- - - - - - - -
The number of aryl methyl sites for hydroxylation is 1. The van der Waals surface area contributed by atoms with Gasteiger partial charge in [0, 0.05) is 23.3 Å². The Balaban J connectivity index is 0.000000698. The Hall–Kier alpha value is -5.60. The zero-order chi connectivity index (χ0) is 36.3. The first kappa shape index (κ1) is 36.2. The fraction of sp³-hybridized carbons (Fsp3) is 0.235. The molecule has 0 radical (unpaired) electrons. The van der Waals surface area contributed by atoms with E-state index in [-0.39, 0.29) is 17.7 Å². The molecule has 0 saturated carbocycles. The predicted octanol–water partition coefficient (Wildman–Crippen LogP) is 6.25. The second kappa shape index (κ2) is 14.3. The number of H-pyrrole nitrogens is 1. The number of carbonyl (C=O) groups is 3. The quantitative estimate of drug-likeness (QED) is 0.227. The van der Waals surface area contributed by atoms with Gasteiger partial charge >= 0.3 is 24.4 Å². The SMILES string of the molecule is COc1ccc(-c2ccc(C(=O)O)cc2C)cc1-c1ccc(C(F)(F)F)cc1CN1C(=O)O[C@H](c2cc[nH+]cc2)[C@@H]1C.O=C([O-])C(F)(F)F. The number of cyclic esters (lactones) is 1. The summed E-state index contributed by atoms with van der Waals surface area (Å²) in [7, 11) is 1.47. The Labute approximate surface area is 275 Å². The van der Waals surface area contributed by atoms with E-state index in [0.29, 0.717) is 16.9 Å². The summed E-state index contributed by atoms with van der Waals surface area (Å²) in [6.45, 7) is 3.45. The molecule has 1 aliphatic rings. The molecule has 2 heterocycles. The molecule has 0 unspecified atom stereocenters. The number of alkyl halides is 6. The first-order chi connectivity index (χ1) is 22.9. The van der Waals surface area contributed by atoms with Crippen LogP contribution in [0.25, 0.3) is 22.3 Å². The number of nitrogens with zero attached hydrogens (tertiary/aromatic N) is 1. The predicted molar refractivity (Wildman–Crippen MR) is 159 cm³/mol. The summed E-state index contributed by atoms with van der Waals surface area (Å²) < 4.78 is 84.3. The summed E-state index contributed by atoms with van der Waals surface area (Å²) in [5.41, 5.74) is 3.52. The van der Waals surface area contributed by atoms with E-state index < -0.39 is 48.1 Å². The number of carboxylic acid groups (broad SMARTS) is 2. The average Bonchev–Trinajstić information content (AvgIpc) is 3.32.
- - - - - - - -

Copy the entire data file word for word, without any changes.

The number of aryl methyl sites for hydroxylation is 1. The van der Waals surface area contributed by atoms with Gasteiger partial charge in [0, 0.05) is 23.3 Å². The Balaban J connectivity index is 0.000000698. The Hall–Kier alpha value is -5.60. The zero-order chi connectivity index (χ0) is 36.3. The first kappa shape index (κ1) is 36.2. The fraction of sp³-hybridized carbons (Fsp3) is 0.235. The molecule has 0 radical (unpaired) electrons. The van der Waals surface area contributed by atoms with E-state index in [-0.39, 0.29) is 17.7 Å². The molecule has 0 saturated carbocycles. The predicted octanol–water partition coefficient (Wildman–Crippen LogP) is 6.25. The second kappa shape index (κ2) is 14.3. The number of H-pyrrole nitrogens is 1. The number of carbonyl (C=O) groups is 3. The quantitative estimate of drug-likeness (QED) is 0.227. The van der Waals surface area contributed by atoms with Gasteiger partial charge >= 0.3 is 24.4 Å². The SMILES string of the molecule is COc1ccc(-c2ccc(C(=O)O)cc2C)cc1-c1ccc(C(F)(F)F)cc1CN1C(=O)O[C@H](c2cc[nH+]cc2)[C@@H]1C.O=C([O-])C(F)(F)F. The number of cyclic esters (lactones) is 1. The summed E-state index contributed by atoms with van der Waals surface area (Å²) in [7, 11) is 1.47. The Labute approximate surface area is 275 Å². The van der Waals surface area contributed by atoms with E-state index in [0.29, 0.717) is 16.9 Å². The summed E-state index contributed by atoms with van der Waals surface area (Å²) in [6.45, 7) is 3.45. The molecule has 1 aliphatic rings. The molecule has 2 heterocycles. The molecule has 0 unspecified atom stereocenters. The number of alkyl halides is 6. The first-order chi connectivity index (χ1) is 22.9. The van der Waals surface area contributed by atoms with Crippen LogP contribution in [0.25, 0.3) is 22.3 Å². The number of nitrogens with zero attached hydrogens (tertiary/aromatic N) is 1. The predicted molar refractivity (Wildman–Crippen MR) is 159 cm³/mol. The summed E-state index contributed by atoms with van der Waals surface area (Å²) < 4.78 is 84.3. The summed E-state index contributed by atoms with van der Waals surface area (Å²) in [5.41, 5.74) is 3.52. The van der Waals surface area contributed by atoms with E-state index < -0.39 is 48.1 Å². The number of carboxylic acid groups (broad SMARTS) is 2. The average Bonchev–Trinajstić information content (AvgIpc) is 3.32.